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ketupat, hari raya
Photograph: Shutterstock

Guide to Hari Raya Aidilfitri in Singapore

As Ramadan approaches its final days, Muslims in Singapore gear up for the ultimate celebration – Hari Raya Aidilfitri

By Cam Khalid

Congratulations – you’ve made it to the end Ramadan which takes place from April 23 to May 23 this year. This Islamic holy month sees Muslims around the world (except the sick, elderly, pregnant or menstruating) abstain from eating and drinking from dawn until dusk. This is all done while practising charitable deeds and acts of compassion as fasting doubles as a reminder of the sufferings faced by the less fortunate. 

To mark the end of the fasting month, Muslims celebrate with the festival of Eid al-Fitr, also known as Hari Raya Aidilfitri or Hari Raya Puasa in Singapore, on May 24. Besides a massive feast (home-cooked or delivered), the religious occasion is a time for forgiveness and making amends.

How to spend Hari Raya during the circuit breaker

Due to the current situation, the Religious Islamic Council of Singapore (MUIS) recently announced that house visiting, even among family members, are not to be carried out during the circuit breaker period. Singaporean pilgrims are also advised to defer the annual haj pilgrimage to Mecca to 2021.

As mosques islandwide are closed during this period, Eid prayers will have to be performed at home. The takbir (communal prayer calls) will be broadcasted on the eve and morning of Hari Raya via platforms such as SalamSG TV's YouTube channel, the Facebook pages of MUIS and mosques, and Malay radio station Warna 94.2FM.

For everything Hari Raya, including the greetings, traditions, food, and even online events, check out our nifty guide and join in the festivities from home.

RECOMMENDED: Halal restaurants and cafés with delivery options in Singapore and local Muslim-friendly brands in Singapore


Bazaar Raya Geylang Serai, Hari Raya Light Up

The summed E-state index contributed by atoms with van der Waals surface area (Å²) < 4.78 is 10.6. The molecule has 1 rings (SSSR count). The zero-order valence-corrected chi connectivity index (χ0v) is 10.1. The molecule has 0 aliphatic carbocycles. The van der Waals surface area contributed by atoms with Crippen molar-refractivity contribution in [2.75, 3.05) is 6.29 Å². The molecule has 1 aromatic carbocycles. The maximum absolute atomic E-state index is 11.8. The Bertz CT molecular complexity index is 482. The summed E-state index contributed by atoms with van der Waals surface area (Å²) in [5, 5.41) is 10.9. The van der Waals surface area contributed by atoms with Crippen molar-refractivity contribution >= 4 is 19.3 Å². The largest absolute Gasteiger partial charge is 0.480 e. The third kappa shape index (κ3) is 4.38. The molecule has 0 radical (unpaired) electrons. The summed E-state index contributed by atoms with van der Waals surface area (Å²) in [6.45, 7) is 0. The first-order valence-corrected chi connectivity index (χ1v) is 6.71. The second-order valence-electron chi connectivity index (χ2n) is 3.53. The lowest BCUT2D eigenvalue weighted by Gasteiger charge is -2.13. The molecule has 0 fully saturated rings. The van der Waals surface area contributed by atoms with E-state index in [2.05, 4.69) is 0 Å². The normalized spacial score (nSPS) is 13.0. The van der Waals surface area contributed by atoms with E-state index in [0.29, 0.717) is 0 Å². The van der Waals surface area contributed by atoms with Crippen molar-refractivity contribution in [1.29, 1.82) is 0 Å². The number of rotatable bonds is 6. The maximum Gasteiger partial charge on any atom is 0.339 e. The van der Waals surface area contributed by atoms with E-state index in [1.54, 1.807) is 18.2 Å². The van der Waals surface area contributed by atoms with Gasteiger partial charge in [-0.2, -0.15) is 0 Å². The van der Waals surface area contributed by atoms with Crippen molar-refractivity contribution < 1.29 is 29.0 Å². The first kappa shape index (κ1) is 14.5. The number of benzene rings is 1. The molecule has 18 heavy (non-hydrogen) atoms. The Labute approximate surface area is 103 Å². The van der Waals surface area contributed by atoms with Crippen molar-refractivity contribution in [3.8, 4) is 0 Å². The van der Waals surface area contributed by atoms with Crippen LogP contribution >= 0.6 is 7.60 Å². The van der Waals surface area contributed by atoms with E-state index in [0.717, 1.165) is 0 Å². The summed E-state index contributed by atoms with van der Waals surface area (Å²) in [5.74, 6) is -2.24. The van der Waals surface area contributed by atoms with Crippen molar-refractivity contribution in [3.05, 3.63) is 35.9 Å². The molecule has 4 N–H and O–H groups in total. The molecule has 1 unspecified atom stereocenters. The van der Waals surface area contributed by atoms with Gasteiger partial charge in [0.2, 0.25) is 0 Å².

Contrary to popular belief, Eid al-Fitr is not the start of a Muslim new year. It falls on the tenth month of the Islamic calendar. Instead of wishing a happy new year, greet your fellow Malay-Muslim friend with “Selamat Hari Raya” which translates to “have a happy celebration.” Follow this greeting with “maaf zahir dan batin” which loosely means “forgive me for all my wrongdoings” as it’s also an auspicious day to seek forgiveness.



Alternatively, you can greet in Arabic. Don’t get lost in translation – a simple “Eid Mubarak” will do. It’s a common term used by both Arab Christians and Arab Muslims as a way to say “happy holiday.” Muslims all over the world also use it for Eid al-Adha besides Eid al-Fitr. A close translation of the greeting would be 'celebration' (Eid) and 'blessings' (Mubarak).


Sultan Mosque
Photograph: Terence Ong

Visit the mosque

Since mosques islandwide are closed during the circuit breaker, Eid prayers are to be performed at home. Prior to the new norm, the day starts with an early morning prayer at the mosque. Mosques all over the city are filled with worshippers from various walks of life. Some even spill out into the streets, and with everyone praying in one direction in synchrony, it’s really an awe-inspiring sight to see.

hari raya, salam
Photograph: Shutterstock

Seek forgiveness